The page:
Field of Dreams: if you build it, they will come!


Trinity XVI
September 16, 2013, 10:19 am
Filed under: Sermons

A sermon preached at All Hallows, Easton, Sunday September 15, 2013

Bishop Tom Wright, in his excellent and simple commentaries on the New Testament, tells the story of how he and his family had just moved into a new house. It was in a dream location, quiet, secluded, beside a lake. On the first Saturday night they were there, all chaos broke loose- loud music, laughter, a public address system making announcements, cheering, fireworks. It was dreadful- was it going to be like this every weekend? Fortunately, they learned next morning that it was only once a year- the local yacht club’s annual party. But the story is told to illustrate the fact that one man’s party can be the next-door neighbour’s nightmare!

The two parables in today’s gospel each end with a party. Our Lord was fond of parties. Some of his critics characterised him as “a glutton and a wine-bibber.” He associated with disreputable people. For some, this was a nightmare, seeing that at the same time he presented himself as one who taught people how God wanted them to live.

The two stories (and a third, that of the Prodigal Son, which follows) are about finding something or someone who has been lost, and celebrating. One of the points our Lord makes, and which we may not notice, is that it is in heaven that the celebrations are going on, when a lost sinner repents. It is the angels who rejoice. Heaven and earth are not far apart: what happens here is known and a cause for joy or sorrow there.

goodshepherdNotice how Jesus depicts sinners: not so much as wicked people who need to be punished (that was perhaps how the Pharisees thought of them), but as lost souls, people who had gone astray, wandered off or somehow got mislaid, and who needed to be found again. The shepherd worries about the sheep that has disappeared, the woman is distressed over her lost coin, the father grieves over his lost son. No-one is angry (as far as we can see)- not the shepherd with his sheep, not the woman with her coin, not the father with his son. All they want is for the lost to be safely found. Then we can all have a party.

In today’s Epistle, St Paul tells Timothy how he himself was found. Not only found, but entrusted with the job of representing Christ and finding other people. Earlier on, he had said things about Christ that now he would regard as blasphemous. He had wanted to force people to conform to his ideas, using violence if necessary. Of course, he didn’t realise what he was doing. It was ignorance- but he did it. And yet Jesus had turned him around, offered him love and forgiveness, and treated him as a trusted friend.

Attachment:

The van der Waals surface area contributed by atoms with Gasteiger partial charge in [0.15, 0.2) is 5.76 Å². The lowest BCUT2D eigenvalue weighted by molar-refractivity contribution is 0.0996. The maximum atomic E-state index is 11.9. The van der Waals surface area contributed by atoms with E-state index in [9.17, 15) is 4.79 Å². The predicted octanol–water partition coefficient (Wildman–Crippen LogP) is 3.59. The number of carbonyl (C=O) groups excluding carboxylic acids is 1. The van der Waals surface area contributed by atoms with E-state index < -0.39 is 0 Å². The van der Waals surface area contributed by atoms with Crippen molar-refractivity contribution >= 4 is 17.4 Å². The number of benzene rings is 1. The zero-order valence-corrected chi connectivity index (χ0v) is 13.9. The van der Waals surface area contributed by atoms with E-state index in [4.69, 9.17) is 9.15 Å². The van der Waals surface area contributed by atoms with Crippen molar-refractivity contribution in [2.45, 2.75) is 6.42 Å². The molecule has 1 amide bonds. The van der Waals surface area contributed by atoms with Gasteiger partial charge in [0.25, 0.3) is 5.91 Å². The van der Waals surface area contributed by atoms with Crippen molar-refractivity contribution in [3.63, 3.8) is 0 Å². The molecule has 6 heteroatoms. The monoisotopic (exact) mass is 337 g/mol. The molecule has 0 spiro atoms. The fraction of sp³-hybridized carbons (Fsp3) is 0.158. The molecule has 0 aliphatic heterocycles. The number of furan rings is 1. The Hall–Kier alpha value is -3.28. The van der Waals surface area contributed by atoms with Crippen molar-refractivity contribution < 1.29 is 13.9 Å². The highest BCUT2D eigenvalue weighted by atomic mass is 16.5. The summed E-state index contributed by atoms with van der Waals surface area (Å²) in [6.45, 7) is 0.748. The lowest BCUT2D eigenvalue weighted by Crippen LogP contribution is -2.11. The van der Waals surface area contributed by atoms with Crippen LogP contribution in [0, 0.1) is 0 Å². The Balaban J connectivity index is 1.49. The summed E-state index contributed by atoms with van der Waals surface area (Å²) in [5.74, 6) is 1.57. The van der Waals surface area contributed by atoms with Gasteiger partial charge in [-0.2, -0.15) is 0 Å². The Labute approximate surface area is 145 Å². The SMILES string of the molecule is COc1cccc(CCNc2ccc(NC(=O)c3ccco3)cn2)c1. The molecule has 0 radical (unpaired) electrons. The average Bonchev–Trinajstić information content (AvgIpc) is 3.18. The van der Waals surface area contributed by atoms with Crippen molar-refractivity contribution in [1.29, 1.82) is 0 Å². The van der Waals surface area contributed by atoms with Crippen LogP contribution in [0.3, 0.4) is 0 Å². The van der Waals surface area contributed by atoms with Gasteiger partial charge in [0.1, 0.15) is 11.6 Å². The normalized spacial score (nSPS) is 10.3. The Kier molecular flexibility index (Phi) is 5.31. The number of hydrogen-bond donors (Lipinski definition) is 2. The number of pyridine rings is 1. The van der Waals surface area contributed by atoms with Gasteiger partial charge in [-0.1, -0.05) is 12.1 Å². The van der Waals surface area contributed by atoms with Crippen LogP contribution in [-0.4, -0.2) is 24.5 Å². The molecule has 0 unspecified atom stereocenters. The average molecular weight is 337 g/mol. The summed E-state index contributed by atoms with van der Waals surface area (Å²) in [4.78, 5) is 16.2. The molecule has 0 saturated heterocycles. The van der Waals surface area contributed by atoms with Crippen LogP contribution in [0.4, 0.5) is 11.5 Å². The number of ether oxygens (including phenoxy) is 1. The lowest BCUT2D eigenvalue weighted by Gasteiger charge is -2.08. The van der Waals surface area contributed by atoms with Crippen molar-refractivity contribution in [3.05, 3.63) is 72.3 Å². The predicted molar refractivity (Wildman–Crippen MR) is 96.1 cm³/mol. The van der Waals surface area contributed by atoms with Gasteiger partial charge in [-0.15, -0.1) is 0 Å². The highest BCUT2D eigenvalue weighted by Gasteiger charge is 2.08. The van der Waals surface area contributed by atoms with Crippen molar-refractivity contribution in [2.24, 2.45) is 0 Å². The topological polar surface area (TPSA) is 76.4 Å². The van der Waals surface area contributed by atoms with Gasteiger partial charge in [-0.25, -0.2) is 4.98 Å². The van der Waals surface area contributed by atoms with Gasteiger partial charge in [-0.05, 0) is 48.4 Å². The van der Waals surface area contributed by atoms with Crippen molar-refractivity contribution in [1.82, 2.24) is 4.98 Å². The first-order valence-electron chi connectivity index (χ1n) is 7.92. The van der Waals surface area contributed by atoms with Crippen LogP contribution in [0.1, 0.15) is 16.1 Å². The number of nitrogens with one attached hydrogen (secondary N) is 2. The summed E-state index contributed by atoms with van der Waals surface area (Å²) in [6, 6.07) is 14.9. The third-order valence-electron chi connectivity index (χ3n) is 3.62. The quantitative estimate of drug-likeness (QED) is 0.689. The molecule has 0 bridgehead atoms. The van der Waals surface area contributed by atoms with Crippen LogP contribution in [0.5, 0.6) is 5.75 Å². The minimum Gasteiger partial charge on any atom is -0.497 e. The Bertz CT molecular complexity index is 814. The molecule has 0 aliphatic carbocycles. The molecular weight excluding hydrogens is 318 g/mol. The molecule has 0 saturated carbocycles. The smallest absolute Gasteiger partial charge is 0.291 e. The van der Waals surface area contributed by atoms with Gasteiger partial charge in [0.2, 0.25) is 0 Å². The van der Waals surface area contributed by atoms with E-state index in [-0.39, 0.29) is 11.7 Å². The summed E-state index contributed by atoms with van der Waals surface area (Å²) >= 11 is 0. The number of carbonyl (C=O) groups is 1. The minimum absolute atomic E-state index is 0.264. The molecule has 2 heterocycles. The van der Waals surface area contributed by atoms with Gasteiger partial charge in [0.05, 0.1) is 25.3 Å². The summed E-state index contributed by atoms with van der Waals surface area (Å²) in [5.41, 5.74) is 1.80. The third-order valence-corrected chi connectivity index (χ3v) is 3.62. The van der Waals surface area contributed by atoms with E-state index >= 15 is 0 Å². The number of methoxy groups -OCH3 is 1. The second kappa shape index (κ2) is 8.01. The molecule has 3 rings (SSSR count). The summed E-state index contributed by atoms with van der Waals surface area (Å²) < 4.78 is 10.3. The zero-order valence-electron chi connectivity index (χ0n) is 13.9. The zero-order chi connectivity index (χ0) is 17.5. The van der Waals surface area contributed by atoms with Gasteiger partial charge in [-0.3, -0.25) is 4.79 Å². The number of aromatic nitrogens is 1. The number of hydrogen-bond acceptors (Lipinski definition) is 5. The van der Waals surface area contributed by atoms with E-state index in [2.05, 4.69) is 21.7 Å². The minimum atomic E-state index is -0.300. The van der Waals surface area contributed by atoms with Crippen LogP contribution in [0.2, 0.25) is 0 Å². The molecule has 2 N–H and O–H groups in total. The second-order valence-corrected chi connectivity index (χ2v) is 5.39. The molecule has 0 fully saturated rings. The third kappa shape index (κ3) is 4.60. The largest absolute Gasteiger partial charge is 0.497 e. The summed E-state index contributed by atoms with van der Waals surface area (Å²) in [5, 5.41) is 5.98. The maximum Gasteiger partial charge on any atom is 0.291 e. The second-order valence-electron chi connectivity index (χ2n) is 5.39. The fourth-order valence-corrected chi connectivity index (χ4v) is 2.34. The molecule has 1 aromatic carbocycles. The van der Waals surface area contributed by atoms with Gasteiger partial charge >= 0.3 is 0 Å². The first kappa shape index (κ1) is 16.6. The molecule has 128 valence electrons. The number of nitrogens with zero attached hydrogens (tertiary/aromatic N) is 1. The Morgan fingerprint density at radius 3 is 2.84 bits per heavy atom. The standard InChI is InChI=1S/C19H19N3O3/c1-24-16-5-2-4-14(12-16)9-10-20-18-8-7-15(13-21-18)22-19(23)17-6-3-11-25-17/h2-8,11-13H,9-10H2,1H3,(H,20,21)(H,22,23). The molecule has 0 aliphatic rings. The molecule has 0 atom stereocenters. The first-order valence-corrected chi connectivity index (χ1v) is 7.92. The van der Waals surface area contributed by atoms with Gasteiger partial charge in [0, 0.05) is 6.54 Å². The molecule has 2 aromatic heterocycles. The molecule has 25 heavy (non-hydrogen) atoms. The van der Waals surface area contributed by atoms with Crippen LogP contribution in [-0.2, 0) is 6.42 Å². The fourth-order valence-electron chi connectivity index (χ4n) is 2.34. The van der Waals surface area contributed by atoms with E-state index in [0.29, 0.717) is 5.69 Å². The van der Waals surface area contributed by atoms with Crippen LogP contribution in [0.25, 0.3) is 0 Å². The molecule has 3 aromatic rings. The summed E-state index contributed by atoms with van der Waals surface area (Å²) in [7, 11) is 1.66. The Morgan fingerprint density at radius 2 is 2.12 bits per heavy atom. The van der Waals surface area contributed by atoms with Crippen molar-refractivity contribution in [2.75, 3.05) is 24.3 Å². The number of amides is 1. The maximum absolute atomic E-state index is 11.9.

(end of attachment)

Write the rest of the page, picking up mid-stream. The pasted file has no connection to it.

Neither Paul nor our Lord suggests that the lost sinner is OK being lost. To be found means to be repentant: to change one’s attitude, to turn about. The Pharisees did not realise that they were lost, any more than Paul had done in his early life. They thought of themselves as “righteous who needed no repentance.” As long as you think that (our Lord suggests) there will be little joy in heaven over you! Obviously, in the stories the coin did not know it was lost- but the silly sheep may have been getting stressed, and the prodigal boy certainly recognised that he had gone the wrong way.

(In passing, can I make a short plug for the practice of Sacramental Confession? It is a very effective way of getting self-knowledge and renewal of our sense of being found again by God.)

When someone knows that they have made a mistake, and realises that God still loves them and only wants them to come back, they too rejoice, though perhaps they feel rather unworthy of having a party thrown in their honour! When Matthew was called to follow Jesus, he invited all his friends to come and meet Jesus too. He wanted to share his blessing. Similarly, Paul overflows with gratitude and praise: “To the King of all the ages, immortal, invisible, the only God, be honour and glory for ever and ever. Amen.” And so say all of us!

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